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T​he Save Our Stages Act — sponsored by Sen. John Cornyn (R-TX) and Sen. Amy Klobuchar (D-MN) in the Senate, Rep. Peter Welch (D-VT) and Rep. Roger Williams (R-TX) in the House and championed by Leader Chuck Schumer (D-NY) with 230 bipartisan cosponsors in Congress — passed late Monday night as part of the government’s larger COVID-19 Relief Bill. The act will bring approximately $10 billion in relief to America’s independent concert venues — not the ones owned by public or large companies — that have been mostly shuttered by the pandemic since mid-March.

While the act is not a cure-all, it provides much-needed relief to venues, most of which haven’t received federal aid since PPP loans back in the spring (if they received those at all).

“This is the lifeline our industry so desperately needs to emerge from a devastating year,” said Dayna Frank, Owner & CEO, First Avenue Productions and Board President of the National Independent Venue Assn. “Without independent venues and promoters across the country working to engage their communities, staff, and artists, our voices would not have been heard – we are thankful for those tireless efforts. Careers came to a standstill overnight, and people continue to face personal hardships, which is why legislation like this and extending Pandemic Unemployment Assistance is essential. Our immense gratitude goes, in particular, to Senator Klobuchar, Senator Cornyn, and Senator Schumer, for securing the future of independent venues and promoters for generations to come.”

Tom DeGeorge of the Crowbar in Tampa, Fla., tells Variety of the relief aid, “It will help a lot. I will stay focused along with our [NIVA] group, because we are not done yet. We must focus on implementation and outreach to make sure every venue that needs it gets this SOS life preserver. I’m so thankful to have been a small part of this history-making bill: It is possible to have the worst and best year of your life all at once.”

Jen Lyon, a New York-based promoter and co-chair of the New York NIVA chapter, said, “This is a huge relief for our industry and an important acknowledgment from our Federal Government of the value of arts and culture.  We have been shuttered for 10 months and are in a precarious place as of today. We ask New York State to help us with a fund that they can implement quickly so we can get through until the federal help arrives.”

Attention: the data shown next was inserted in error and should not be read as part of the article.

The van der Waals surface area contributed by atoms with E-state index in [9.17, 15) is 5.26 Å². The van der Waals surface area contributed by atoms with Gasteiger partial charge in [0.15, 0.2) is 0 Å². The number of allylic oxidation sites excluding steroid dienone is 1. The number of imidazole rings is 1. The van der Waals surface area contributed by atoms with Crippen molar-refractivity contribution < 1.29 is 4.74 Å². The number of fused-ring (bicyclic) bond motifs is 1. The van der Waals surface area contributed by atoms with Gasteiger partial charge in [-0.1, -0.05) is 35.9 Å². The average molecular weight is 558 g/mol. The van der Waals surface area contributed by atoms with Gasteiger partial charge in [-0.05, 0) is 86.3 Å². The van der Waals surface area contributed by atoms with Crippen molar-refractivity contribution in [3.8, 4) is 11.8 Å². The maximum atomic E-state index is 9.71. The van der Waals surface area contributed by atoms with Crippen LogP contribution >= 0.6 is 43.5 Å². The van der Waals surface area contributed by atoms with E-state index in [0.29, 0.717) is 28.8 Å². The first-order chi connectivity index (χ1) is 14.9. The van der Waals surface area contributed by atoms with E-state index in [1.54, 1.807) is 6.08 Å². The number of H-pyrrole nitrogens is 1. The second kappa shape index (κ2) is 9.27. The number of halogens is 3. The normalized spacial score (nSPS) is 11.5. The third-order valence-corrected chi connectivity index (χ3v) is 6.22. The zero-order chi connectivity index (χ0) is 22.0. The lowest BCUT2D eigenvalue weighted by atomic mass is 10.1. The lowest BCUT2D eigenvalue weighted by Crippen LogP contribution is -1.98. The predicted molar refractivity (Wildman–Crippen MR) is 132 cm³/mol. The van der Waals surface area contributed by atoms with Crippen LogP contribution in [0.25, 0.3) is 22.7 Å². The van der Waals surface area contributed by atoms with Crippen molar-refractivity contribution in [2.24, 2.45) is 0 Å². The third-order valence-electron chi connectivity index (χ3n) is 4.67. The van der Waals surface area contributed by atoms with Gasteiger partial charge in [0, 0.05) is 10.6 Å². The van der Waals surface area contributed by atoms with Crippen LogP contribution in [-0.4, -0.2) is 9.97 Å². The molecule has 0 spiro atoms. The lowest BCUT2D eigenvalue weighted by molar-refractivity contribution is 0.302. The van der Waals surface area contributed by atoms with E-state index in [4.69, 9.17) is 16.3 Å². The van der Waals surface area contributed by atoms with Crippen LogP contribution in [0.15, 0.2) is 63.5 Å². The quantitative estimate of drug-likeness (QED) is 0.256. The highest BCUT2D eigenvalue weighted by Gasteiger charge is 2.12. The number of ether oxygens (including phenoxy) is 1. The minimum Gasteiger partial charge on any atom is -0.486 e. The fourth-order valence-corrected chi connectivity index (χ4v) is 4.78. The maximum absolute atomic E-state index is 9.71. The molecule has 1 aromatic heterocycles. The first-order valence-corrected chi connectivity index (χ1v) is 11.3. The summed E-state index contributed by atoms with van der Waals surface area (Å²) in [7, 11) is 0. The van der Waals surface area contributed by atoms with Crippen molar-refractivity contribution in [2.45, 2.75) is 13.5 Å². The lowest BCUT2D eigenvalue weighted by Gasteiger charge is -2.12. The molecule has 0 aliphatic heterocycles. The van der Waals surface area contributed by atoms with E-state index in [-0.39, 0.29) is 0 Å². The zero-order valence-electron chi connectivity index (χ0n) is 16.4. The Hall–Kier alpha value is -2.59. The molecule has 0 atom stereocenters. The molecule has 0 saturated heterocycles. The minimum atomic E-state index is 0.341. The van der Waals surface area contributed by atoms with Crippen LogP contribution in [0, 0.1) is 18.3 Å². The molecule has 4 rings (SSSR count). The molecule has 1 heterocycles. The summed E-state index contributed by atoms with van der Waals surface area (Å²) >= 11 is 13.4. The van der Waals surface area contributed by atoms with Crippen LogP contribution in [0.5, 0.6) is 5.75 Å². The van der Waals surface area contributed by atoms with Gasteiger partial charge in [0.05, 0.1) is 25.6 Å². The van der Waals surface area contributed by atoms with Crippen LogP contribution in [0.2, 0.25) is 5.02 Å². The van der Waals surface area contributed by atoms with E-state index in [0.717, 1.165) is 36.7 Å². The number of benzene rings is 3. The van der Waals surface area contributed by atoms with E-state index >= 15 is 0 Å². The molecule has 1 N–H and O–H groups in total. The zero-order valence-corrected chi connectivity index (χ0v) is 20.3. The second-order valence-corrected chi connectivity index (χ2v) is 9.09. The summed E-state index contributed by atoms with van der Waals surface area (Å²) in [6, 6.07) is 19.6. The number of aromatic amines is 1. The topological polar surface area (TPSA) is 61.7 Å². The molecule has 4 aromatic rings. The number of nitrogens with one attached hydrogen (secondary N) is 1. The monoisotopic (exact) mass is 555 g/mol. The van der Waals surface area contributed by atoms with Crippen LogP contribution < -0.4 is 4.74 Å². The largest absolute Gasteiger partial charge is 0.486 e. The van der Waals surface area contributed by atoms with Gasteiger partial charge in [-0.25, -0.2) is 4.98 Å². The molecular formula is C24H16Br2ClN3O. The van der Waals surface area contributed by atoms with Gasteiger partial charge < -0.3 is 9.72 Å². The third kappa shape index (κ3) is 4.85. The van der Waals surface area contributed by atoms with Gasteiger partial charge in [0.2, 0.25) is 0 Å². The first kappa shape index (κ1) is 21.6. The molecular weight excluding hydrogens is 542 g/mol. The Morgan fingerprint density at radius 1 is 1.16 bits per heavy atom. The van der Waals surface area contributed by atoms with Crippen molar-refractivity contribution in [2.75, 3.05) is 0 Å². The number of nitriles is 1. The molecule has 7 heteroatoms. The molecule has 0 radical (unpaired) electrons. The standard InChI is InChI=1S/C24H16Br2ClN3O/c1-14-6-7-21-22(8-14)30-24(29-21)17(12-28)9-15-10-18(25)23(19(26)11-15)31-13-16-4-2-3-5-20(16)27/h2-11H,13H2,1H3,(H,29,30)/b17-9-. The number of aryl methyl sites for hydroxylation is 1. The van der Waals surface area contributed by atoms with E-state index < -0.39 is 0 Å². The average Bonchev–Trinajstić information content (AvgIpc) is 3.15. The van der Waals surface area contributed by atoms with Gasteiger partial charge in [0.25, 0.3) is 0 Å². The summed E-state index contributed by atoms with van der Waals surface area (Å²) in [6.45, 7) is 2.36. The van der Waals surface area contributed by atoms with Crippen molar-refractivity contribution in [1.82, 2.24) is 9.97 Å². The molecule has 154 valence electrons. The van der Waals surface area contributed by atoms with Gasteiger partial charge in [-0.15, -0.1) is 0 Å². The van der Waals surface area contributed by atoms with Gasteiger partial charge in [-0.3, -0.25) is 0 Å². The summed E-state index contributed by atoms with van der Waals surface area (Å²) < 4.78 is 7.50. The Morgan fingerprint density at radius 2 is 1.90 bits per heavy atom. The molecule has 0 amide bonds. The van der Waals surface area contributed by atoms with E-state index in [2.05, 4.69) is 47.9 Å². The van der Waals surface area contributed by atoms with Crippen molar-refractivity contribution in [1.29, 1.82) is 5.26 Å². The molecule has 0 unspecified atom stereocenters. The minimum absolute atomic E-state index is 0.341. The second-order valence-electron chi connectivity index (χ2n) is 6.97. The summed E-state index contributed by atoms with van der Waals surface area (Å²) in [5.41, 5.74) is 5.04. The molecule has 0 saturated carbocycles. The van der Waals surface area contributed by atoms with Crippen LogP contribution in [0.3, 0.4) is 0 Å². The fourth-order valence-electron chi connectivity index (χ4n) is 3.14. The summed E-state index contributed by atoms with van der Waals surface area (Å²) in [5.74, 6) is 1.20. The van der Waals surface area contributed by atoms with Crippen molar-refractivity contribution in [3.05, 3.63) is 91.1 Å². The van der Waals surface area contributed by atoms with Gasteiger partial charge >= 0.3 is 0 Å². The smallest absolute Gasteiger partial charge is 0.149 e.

NYIVA co-chair Justin Kantor, who runs New York’s Le Poisson Rouge, added, “The passing of Save Our Stages will have an immensely positive impact on the industry and has shown the commitment Senator Schumer and colleagues have for our nation’s venues and our national culture fabric. It is still important that Governor Cuomo takes this into consideration as well. New York venues still need extra support from the state to help with the tremendous financial burden placed on our cherished performance spaces.”

Charles Glanders, talent buyer for Doug Fir in Portland, OR, said, “Save our Stages passing doesn’t help me directly — I don’t imagine I will see any money from it in the next year. However, I believe it is instrumental in ensuring that there will be venues for me to work at when this is all over.  It makes a huge impact on my future in the industry. Without this help the music community would surely take an even more massive hit and we would see even more venues go under. One of the issues is that many in  could not benefit from the original Paycheck Protection Loan as the industry runs mostly on 1099 and gig workers. 
“From where I have been standing, I have been obviously worried about venue closings, but also what the state of the industry would look like from a crew standpoint in the aftermath of covid.,” he continues. “I have been worried about what could be a job shortage when there is too many crew members but not enough venues to house them. Hopefully Save our Stages being included in the bill can keep venues operating once it’s safe, and those venues employing a similar number of crew members as before. I’m still a little worried about finding consistent work for 2021, whether there are open venues or not.”

In a collective statement, the American Association of Independent Music (A2IM), Artist Rights Alliance (ARA), Music Artists Coalition (MAC), Nashville Songwriters Association International (NSAI), Recording Academy, Recording Industry Association of America (RIAA), SAG-AFTRA, and Songwriters of North America (SONA) said:

“This legislation is a much-needed lifeline for so many in the music industry who have faced loss and uncertainty for far too long through no fault of their own. We are very grateful for the extension of vital CARES Act benefits including Pandemic Unemployment Assistance, and the inclusion of the Save Our Stages Act, which will make billions of dollars in grants available to venues and live entertainment workers who have been unable to do their jobs for months. We are also thrilled by the inclusion of a dedicated $100 weekly benefit for mixed earners. Simply put, these relief provisions will save lives and livelihoods, and they are a substantial step on the road to recovery.

“We also welcome the inclusion of consensus-driven intellectual property reforms in the omnibus bill. The Copyright Alternative in Small-Claims Enforcement (CASE) Act and Protect Lawful Streaming Act (PLSA) will strengthen creators’ ability to protect their works against infringement online, and promote a safer, fairer digital environment, which are particularly needed as the arts struggle to survive the pandemic. We look forward to continuing our work to provide greater relief for the American creative community.”